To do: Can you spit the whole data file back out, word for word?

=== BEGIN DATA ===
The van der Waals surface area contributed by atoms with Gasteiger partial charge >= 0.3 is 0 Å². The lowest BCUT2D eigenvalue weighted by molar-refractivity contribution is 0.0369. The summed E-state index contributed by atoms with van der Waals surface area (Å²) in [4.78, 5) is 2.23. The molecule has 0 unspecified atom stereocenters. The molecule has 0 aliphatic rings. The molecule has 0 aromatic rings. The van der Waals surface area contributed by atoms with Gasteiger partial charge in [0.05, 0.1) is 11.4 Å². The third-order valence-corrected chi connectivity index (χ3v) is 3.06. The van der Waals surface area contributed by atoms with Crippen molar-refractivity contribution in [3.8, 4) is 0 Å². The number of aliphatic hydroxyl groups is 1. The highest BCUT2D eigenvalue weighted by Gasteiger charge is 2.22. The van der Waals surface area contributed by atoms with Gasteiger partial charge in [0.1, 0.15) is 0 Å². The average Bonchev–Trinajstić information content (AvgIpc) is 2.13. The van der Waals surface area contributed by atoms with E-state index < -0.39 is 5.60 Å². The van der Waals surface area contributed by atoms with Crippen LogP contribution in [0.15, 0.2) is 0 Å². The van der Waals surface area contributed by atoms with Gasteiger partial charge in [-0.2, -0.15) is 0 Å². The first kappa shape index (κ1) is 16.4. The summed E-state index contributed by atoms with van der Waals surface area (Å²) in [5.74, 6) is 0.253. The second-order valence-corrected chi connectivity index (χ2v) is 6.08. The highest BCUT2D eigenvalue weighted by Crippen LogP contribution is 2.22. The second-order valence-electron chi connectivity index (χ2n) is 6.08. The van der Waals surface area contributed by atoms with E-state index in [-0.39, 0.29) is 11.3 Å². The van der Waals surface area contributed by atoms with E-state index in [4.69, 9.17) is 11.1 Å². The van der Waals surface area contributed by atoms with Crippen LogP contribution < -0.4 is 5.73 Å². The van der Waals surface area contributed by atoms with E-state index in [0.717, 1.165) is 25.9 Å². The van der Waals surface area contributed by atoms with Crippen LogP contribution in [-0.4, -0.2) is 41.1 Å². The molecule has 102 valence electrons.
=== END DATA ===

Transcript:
The van der Waals surface area contributed by atoms with Gasteiger partial charge >= 0.3 is 0 Å². The lowest BCUT2D eigenvalue weighted by molar-refractivity contribution is 0.0369. The summed E-state index contributed by atoms with van der Waals surface area (Å²) in [4.78, 5) is 2.23. The molecule has 0 unspecified atom stereocenters. The molecule has 0 aliphatic rings. The molecule has 0 aromatic rings. The van der Waals surface area contributed by atoms with Gasteiger partial charge in [0.05, 0.1) is 11.4 Å². The third-order valence-corrected chi connectivity index (χ3v) is 3.06. The van der Waals surface area contributed by atoms with Crippen molar-refractivity contribution in [3.8, 4) is 0 Å². The number of aliphatic hydroxyl groups is 1. The highest BCUT2D eigenvalue weighted by Gasteiger charge is 2.22. The van der Waals surface area contributed by atoms with Gasteiger partial charge in [0.1, 0.15) is 0 Å². The average Bonchev–Trinajstić information content (AvgIpc) is 2.13. The van der Waals surface area contributed by atoms with E-state index < -0.39 is 5.60 Å². The van der Waals surface area contributed by atoms with Crippen LogP contribution in [0.15, 0.2) is 0 Å². The van der Waals surface area contributed by atoms with Gasteiger partial charge in [-0.2, -0.15) is 0 Å². The first kappa shape index (κ1) is 16.4. The summed E-state index contributed by atoms with van der Waals surface area (Å²) in [5.74, 6) is 0.253. The second-order valence-corrected chi connectivity index (χ2v) is 6.08. The highest BCUT2D eigenvalue weighted by Crippen LogP contribution is 2.22. The second-order valence-electron chi connectivity index (χ2n) is 6.08. The van der Waals surface area contributed by atoms with E-state index in [-0.39, 0.29) is 11.3 Å². The van der Waals surface area contributed by atoms with E-state index in [4.69, 9.17) is 11.1 Å². The van der Waals surface area contributed by atoms with Crippen LogP contribution < -0.4 is 5.73 Å². The van der Waals surface area contributed by atoms with E-state index in [0.717, 1.165) is 25.9 Å². The van der Waals surface area contributed by atoms with Crippen LogP contribution in [-0.4, -0.2) is 41.1 Å². The molecule has 102 valence electrons.